Please direct any questions regarding the solicitation of votes in connection with our 2016 Annual Meeting of Stockholders to Innisfree M&A Incorporated, 501 Madison Avenue, 20th Floor, New York, New York 10022. Stockholders, please call (888) 750-5834. Banks and brokerage firms, please call (212) 750-5833.
What is the deadline to propose actions for consideration at the 2017 Annual Meeting of Stockholders?
In order for a stockholder proposal to be eligible to be included in our proxy statement and proxy card for the 2017 Annual Meeting of Stockholders, the proposal must be submitted to our Corporate Secretary at our principal offices in Burlington, Massachusetts, on or before December 6, 2016 , and concern a matter that may be properly considered and acted upon at the annual meeting in accordance with Rule 14a-8 under the Securities Exchange Act of 1934 (the "Exchange Act").
Under the advance notice provisions in our Amended and Restated By-Laws, stockholders are required to provide notice to our Corporate Secretary at our principal offices in Burlington, Massachusetts, of the nomination of directors or to introduce an item of business at an annual meeting of stockholders, not less than 90 days nor more than 120 days prior to the anniversary date of our prior annual meeting. However, if our annual meeting is called for a date that is not within 25 days before or after the anniversary date of the prior year's annual meeting, notice by the stockholder must be received no later than the close of business on the tenth day following the earlier of either the day on which the notice of the date of the annual meeting was mailed or public disclosure of the date of the annual meeting was made, whichever occurs first. For further information about our director nomination process, please see " Director Nomination Process " below.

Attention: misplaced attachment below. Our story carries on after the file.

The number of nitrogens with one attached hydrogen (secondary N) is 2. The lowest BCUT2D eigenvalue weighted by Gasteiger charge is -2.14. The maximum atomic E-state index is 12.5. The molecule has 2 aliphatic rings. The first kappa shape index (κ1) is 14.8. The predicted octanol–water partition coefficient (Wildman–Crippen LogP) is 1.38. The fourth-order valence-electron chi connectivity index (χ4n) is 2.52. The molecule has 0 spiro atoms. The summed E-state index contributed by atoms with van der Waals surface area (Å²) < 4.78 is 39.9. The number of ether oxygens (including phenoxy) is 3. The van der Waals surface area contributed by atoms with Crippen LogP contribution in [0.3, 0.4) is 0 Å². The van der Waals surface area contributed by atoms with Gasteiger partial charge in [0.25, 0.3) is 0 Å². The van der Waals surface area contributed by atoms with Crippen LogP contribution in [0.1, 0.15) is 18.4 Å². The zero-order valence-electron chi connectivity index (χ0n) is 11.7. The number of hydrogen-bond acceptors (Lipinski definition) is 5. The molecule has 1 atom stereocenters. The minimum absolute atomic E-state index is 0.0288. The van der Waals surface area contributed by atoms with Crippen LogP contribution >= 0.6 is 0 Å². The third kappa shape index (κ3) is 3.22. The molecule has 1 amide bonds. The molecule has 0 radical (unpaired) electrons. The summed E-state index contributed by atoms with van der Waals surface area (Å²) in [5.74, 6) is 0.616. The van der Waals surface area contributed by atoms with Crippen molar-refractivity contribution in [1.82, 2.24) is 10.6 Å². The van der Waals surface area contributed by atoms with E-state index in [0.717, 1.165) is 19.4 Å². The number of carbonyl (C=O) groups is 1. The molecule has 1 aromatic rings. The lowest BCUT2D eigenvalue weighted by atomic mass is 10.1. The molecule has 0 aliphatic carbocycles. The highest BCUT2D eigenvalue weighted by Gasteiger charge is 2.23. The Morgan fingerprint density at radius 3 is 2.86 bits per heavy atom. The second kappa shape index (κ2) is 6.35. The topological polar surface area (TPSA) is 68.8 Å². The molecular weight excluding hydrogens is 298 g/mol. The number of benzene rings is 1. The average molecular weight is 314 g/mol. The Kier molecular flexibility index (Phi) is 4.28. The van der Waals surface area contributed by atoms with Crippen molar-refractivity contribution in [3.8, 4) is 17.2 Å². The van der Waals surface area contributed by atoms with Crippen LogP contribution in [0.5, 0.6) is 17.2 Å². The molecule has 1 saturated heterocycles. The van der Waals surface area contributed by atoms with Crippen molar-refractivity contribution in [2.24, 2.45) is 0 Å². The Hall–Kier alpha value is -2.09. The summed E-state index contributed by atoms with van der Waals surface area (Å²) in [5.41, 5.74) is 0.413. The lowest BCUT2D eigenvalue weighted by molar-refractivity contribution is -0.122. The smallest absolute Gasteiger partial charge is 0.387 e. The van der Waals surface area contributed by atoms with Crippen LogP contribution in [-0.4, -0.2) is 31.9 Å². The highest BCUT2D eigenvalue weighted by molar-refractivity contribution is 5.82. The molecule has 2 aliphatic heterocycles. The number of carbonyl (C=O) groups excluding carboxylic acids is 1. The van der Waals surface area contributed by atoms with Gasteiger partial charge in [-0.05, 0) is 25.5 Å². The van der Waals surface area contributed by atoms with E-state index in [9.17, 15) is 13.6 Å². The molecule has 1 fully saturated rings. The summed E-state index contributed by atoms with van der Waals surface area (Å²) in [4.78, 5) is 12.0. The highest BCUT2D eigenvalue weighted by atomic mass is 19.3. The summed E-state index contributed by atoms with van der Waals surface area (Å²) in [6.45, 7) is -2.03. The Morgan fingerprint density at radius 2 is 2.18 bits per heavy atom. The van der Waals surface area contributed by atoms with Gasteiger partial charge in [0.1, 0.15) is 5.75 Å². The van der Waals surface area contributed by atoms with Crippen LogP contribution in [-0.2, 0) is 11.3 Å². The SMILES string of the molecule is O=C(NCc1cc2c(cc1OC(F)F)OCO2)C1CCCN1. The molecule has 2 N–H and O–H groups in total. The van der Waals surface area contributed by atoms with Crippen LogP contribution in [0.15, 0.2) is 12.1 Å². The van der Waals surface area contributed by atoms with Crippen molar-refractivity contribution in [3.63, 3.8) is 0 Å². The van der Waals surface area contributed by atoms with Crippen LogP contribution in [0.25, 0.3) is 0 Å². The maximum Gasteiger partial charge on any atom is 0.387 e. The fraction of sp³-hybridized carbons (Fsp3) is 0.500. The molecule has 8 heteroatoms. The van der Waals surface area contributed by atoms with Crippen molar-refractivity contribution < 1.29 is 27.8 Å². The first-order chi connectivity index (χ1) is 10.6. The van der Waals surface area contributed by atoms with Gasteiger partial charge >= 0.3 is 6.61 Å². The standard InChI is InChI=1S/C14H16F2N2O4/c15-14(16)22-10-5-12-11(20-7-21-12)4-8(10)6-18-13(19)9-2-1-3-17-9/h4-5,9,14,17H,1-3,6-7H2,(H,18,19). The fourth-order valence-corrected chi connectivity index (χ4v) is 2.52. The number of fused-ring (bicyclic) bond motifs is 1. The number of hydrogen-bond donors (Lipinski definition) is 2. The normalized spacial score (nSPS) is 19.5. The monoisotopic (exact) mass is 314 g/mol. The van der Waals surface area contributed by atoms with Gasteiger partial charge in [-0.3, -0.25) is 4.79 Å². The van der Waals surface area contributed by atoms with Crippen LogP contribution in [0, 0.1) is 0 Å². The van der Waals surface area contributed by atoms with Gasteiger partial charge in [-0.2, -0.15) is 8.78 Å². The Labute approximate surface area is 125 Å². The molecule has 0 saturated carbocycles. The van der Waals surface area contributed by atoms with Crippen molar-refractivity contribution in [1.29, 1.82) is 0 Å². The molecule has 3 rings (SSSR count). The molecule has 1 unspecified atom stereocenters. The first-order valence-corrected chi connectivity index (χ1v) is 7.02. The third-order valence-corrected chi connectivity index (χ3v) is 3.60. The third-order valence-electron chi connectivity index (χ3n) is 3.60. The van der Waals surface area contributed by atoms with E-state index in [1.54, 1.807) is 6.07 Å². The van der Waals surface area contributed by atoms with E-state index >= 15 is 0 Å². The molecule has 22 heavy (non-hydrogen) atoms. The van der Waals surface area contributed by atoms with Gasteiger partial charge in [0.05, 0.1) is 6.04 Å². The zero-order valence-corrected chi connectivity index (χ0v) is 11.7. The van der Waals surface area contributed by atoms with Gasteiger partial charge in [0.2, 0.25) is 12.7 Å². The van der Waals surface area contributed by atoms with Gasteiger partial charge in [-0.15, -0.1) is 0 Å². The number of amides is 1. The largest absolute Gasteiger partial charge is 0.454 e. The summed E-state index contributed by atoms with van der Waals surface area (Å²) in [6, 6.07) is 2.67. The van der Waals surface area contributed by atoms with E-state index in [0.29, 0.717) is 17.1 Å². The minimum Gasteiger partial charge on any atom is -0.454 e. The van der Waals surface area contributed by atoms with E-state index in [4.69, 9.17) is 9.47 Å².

IMPORTANT NOTICE REGARDING THE AVAILABILITY OF PROXY MATERIALS FOR THE STOCKHOLDER MEETING TO BE HELD ON MAY 17, 2016:

THIS PROXY STATEMENT AND THE ANNUAL REPORT ARE AVAILABLE AT
www.proxyvote.com


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PROPOSAL 1 - ELECTION OF DIRECTORS
Proposal Summary
The first proposal for consideration at our annual meeting is the election of the three director nominees named in this proxy statement. Our board of directors is divided into three classes, designated as Class I, Class II and Class III directors, with one class elected each year.
Members of each class hold office for a three-year term. Our board of directors currently consists of eight members, three of whom are Class I directors, three of whom are Class II directors and two of whom are Class III directors.